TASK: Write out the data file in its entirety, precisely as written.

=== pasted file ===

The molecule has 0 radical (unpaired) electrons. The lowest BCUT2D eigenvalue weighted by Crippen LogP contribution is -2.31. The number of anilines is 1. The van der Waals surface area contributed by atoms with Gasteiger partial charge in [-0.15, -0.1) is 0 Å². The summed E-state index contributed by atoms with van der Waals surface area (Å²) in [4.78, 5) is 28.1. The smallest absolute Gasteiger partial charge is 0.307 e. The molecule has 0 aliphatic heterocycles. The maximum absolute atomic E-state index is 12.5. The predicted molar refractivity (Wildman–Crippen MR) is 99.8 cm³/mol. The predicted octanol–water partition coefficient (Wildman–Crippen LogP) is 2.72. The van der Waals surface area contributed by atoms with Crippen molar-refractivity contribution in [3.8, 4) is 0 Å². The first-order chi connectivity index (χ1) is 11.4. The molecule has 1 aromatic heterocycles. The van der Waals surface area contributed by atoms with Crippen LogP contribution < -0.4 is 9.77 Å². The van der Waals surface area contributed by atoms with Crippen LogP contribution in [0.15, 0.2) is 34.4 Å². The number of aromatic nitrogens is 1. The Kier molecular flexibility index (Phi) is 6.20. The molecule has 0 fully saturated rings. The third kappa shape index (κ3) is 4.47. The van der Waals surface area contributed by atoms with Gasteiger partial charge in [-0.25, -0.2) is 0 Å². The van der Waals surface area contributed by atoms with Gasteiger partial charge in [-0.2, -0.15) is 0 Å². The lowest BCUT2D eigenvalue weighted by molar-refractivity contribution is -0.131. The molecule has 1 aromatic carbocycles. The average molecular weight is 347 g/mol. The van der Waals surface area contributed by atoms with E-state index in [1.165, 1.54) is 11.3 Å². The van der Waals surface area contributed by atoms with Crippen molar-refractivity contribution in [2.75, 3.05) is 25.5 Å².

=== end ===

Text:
The molecule has 0 radical (unpaired) electrons. The lowest BCUT2D eigenvalue weighted by Crippen LogP contribution is -2.31. The number of anilines is 1. The van der Waals surface area contributed by atoms with Gasteiger partial charge in [-0.15, -0.1) is 0 Å². The summed E-state index contributed by atoms with van der Waals surface area (Å²) in [4.78, 5) is 28.1. The smallest absolute Gasteiger partial charge is 0.307 e. The molecule has 0 aliphatic heterocycles. The maximum absolute atomic E-state index is 12.5. The predicted molar refractivity (Wildman–Crippen MR) is 99.8 cm³/mol. The predicted octanol–water partition coefficient (Wildman–Crippen LogP) is 2.72. The van der Waals surface area contributed by atoms with Crippen molar-refractivity contribution in [3.8, 4) is 0 Å². The first-order chi connectivity index (χ1) is 11.4. The molecule has 1 aromatic heterocycles. The van der Waals surface area contributed by atoms with Crippen LogP contribution < -0.4 is 9.77 Å². The van der Waals surface area contributed by atoms with Crippen LogP contribution in [0.15, 0.2) is 34.4 Å². The number of aromatic nitrogens is 1. The Kier molecular flexibility index (Phi) is 6.20. The molecule has 0 fully saturated rings. The third kappa shape index (κ3) is 4.47. The van der Waals surface area contributed by atoms with Gasteiger partial charge in [-0.25, -0.2) is 0 Å². The van der Waals surface area contributed by atoms with Gasteiger partial charge in [-0.2, -0.15) is 0 Å². The lowest BCUT2D eigenvalue weighted by molar-refractivity contribution is -0.131. The molecule has 1 aromatic carbocycles. The average molecular weight is 347 g/mol. The van der Waals surface area contributed by atoms with E-state index in [1.165, 1.54) is 11.3 Å². The van der Waals surface area contributed by atoms with Crippen molar-refractivity contribution in [2.75, 3.05) is 25.5 Å².